CHAPTER I.
THE SCRIPTURE IS A TRUE RULE OF CHRISTIAN FAITH

I well know, thank God, that Tradition was before all Scripture, since a good part of Scripture itself is only Tradition reduced to writing, with an infallible assistance of the Holy Spirit. But, since the authority of Scripture is more easily received by the reformers than that of Tradition, I begin with the former in order to get a better entrance for my argument.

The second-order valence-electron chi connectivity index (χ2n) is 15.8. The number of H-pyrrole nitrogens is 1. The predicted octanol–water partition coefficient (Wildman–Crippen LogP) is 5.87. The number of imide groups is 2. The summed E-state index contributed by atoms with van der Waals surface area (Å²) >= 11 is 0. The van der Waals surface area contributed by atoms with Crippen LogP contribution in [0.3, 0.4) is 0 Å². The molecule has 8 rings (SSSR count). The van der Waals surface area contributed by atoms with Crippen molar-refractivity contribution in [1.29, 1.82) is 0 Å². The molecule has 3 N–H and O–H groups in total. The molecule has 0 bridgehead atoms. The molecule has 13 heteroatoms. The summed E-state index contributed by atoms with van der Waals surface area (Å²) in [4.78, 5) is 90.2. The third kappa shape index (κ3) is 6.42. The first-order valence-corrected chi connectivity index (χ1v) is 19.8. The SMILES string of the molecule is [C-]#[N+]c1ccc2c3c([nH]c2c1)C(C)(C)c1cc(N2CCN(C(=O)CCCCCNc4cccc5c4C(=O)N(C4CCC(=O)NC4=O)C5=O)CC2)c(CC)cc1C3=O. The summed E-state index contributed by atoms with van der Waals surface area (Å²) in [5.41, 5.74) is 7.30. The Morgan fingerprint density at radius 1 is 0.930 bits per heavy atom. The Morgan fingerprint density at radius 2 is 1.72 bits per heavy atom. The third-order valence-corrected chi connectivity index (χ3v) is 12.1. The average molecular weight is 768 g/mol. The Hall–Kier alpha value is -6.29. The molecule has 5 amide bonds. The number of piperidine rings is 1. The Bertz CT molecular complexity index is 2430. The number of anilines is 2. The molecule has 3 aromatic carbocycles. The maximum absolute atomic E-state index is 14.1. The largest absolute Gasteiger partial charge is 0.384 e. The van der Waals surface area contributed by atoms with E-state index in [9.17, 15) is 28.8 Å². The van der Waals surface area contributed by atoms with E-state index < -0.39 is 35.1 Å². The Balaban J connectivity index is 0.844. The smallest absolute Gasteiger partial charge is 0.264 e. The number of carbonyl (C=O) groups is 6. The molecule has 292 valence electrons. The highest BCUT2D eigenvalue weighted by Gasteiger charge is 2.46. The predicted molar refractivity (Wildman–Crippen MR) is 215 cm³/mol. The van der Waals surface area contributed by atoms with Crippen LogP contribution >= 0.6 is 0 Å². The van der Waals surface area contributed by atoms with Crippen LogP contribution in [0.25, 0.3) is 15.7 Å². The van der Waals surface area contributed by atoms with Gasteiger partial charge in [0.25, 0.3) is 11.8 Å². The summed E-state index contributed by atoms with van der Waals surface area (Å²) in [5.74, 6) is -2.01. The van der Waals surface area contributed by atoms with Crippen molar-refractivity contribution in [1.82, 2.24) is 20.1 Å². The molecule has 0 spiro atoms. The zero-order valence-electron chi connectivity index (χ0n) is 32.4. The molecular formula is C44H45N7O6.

Holy Scripture is in such sort the rule of the Christian faith that we are obliged by every kind of obligation to believe most exactly all that it contains, and not to believe anything which may be ever so little contrary to it: for if Our Lord Himself has sent the Jews to it to strengthen their faith, it must be a most safe standard. The Sadducees erred because they did not understand the Scriptures; they would have done better to attend to them, as to a light shining in a dark place , according to the advice of St. Peter, who having himself heard the voice of the Father in the Transfiguration of the Son, bases himself more firmly on the testimony of the Prophets than on this experience. When God says to Josue: Let not the book of this law depart from thy mouth, He shows clearly that He willed him to have it always in his mind, and to let no persuasion enter which should be contrary to it. But I am losing time; this disputation would be needed against free-thinkers (les Libertins), we are agreed on this point, and those who are so mad as to contradict it, can only rest their contradiction on the Scripture itself, contradicting themselves before contradicting the Scripture, using it in the very protestation which they make that they will not use it.

 

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